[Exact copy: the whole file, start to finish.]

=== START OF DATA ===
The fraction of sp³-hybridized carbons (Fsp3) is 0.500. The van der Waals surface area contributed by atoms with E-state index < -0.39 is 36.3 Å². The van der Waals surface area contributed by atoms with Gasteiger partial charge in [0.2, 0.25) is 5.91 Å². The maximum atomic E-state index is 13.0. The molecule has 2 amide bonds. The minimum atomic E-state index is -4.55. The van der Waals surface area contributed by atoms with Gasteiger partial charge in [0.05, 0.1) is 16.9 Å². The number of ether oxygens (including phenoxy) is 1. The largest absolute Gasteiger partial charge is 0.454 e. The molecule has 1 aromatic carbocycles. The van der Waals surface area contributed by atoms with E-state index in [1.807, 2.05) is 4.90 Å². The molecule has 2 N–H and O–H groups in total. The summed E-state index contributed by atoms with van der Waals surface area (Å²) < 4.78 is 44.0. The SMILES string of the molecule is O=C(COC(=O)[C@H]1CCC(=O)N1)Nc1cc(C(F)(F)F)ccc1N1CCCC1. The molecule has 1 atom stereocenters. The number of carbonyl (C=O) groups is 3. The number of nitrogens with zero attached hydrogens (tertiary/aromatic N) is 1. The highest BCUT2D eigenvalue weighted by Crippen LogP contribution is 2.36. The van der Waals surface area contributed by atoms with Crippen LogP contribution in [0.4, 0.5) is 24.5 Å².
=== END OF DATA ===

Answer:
The fraction of sp³-hybridized carbons (Fsp3) is 0.500. The van der Waals surface area contributed by atoms with E-state index < -0.39 is 36.3 Å². The van der Waals surface area contributed by atoms with Gasteiger partial charge in [0.2, 0.25) is 5.91 Å². The maximum atomic E-state index is 13.0. The molecule has 2 amide bonds. The minimum atomic E-state index is -4.55. The van der Waals surface area contributed by atoms with Gasteiger partial charge in [0.05, 0.1) is 16.9 Å². The number of ether oxygens (including phenoxy) is 1. The largest absolute Gasteiger partial charge is 0.454 e. The molecule has 1 aromatic carbocycles. The van der Waals surface area contributed by atoms with E-state index in [1.807, 2.05) is 4.90 Å². The molecule has 2 N–H and O–H groups in total. The summed E-state index contributed by atoms with van der Waals surface area (Å²) < 4.78 is 44.0. The SMILES string of the molecule is O=C(COC(=O)[C@H]1CCC(=O)N1)Nc1cc(C(F)(F)F)ccc1N1CCCC1. The molecule has 1 atom stereocenters. The number of carbonyl (C=O) groups is 3. The number of nitrogens with zero attached hydrogens (tertiary/aromatic N) is 1. The highest BCUT2D eigenvalue weighted by Crippen LogP contribution is 2.36. The van der Waals surface area contributed by atoms with Crippen LogP contribution in [0.4, 0.5) is 24.5 Å².